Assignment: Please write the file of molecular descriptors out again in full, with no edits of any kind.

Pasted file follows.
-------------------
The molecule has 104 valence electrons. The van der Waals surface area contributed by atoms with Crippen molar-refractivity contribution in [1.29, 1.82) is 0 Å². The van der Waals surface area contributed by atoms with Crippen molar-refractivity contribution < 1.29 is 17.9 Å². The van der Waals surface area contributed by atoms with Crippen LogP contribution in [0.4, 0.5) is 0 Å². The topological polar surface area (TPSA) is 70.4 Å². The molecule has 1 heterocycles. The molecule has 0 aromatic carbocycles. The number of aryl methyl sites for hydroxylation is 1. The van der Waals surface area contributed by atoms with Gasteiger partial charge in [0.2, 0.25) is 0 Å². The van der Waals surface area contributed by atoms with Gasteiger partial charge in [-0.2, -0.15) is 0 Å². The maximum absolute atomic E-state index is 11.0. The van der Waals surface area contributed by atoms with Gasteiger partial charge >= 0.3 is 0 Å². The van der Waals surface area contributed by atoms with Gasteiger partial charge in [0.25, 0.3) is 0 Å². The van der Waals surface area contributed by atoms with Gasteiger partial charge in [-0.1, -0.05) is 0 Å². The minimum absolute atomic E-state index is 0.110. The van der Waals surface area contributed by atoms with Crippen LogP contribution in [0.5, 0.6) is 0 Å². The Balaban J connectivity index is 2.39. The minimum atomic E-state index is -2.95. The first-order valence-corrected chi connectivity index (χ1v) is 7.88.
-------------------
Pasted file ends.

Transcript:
The molecule has 104 valence electrons. The van der Waals surface area contributed by atoms with Crippen molar-refractivity contribution in [1.29, 1.82) is 0 Å². The van der Waals surface area contributed by atoms with Crippen molar-refractivity contribution < 1.29 is 17.9 Å². The van der Waals surface area contributed by atoms with Crippen LogP contribution in [0.4, 0.5) is 0 Å². The topological polar surface area (TPSA) is 70.4 Å². The molecule has 1 heterocycles. The molecule has 0 aromatic carbocycles. The number of aryl methyl sites for hydroxylation is 1. The van der Waals surface area contributed by atoms with Gasteiger partial charge in [0.2, 0.25) is 0 Å². The van der Waals surface area contributed by atoms with Gasteiger partial charge in [-0.2, -0.15) is 0 Å². The maximum absolute atomic E-state index is 11.0. The van der Waals surface area contributed by atoms with Gasteiger partial charge >= 0.3 is 0 Å². The van der Waals surface area contributed by atoms with Gasteiger partial charge in [0.25, 0.3) is 0 Å². The van der Waals surface area contributed by atoms with Gasteiger partial charge in [-0.1, -0.05) is 0 Å². The minimum absolute atomic E-state index is 0.110. The van der Waals surface area contributed by atoms with Crippen LogP contribution in [0.5, 0.6) is 0 Å². The Balaban J connectivity index is 2.39. The minimum atomic E-state index is -2.95. The first-order valence-corrected chi connectivity index (χ1v) is 7.88.